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Divorce Law: Factors That Determine Child Support
Home Family Divorce
By: Stephanie Patcher Email Article
Word Count: 439 Digg it | Del.icio.us it | Google it | StumbleUpon it

  

The amount owed for child support by the non-custodial parent is determined the state. Therefore, each state has their own guidelines for this matter. Gross income or net income could be used in the formula for calculating child support. Either net income or gross income is used as a part of their formula. Typically, an important element in most cases is the percentage of income that each parent was able to put into the marriage.

If a parent receives non-wage benefits from their employer, then it could be considered income. An example for instance is having access to a company car to do business.

If the parent ordered to pay child support is already paying support for previous divorce, then typically that amount will be deducted from their income. This is assuming that the support payments were organized in court, and not in an uncontested divorce where an arrangement was made between the two spouses. Also included is the child's health insurance costs. Should any out of pocket medical expenses incur, then more child support could be added.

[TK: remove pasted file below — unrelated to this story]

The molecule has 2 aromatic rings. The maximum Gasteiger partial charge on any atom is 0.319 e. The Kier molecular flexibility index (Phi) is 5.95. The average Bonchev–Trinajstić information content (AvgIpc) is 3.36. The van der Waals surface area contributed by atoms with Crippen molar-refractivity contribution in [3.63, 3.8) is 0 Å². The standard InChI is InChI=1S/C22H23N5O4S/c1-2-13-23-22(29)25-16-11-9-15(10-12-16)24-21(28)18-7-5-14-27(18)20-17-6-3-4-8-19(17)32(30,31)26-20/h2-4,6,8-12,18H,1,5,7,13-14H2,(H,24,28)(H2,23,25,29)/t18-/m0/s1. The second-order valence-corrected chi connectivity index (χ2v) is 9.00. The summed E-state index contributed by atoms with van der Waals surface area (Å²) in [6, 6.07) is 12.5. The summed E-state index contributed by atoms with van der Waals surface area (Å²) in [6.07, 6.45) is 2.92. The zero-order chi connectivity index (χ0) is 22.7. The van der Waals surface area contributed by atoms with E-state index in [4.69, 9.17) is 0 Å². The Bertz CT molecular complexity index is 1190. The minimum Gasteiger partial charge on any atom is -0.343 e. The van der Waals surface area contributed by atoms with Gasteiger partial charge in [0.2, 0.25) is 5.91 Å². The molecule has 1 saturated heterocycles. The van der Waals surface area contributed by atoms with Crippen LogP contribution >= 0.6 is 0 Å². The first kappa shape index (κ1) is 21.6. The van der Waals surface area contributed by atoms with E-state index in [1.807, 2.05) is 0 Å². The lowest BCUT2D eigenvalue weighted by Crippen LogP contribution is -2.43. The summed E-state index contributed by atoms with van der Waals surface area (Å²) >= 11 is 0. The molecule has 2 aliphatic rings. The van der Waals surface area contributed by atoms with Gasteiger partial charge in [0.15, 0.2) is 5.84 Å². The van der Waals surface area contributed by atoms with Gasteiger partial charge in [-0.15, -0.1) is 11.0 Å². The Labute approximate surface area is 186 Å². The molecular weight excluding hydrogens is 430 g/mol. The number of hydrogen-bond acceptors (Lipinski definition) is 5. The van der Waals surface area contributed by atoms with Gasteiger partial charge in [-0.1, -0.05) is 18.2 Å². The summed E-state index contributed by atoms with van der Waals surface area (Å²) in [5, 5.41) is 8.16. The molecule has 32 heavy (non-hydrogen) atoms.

If the child has any special needs, then this may increase child support as well. For instance, if he or she is handicapped, is gifted, or needs special education, then the basic support would call for covering at least a portion of these expenses. Visitation expenses are generally divided between the two parents.

The more time the non-custodial parent gets to spend with their children, the more child support he or she will have to pay. In situations of extensive visitation or shared custody, the amount paid will be less.

The state's guidelines ultimately dictate how much child support is awarded. However, this amount could be decreased or increased if extenuating circumstances are in place. A judicial determination will have to be made in this regard in order to overrule the guidelines.

Can the terms of an existing child support change? The answer is yes, assuming that the two parents can agree to the modifications. Though, the judge will have to approve the modifications before they can become official. If only one parent wants changes, then a hearing in court will take place. Here, an argument can be made as to why the terms should be altered. Typically, the courts won't allow for changes to occur unless something rather substantial has taken place. For instance, if for one reason or another you couldn't afford to make the payments, then it might change. On the other hand, if your pay increases because you got a better job, your payments could increase.

Read More: Divorce and Family Law, Save My Marriage Today, Where To Find Divorce Papers

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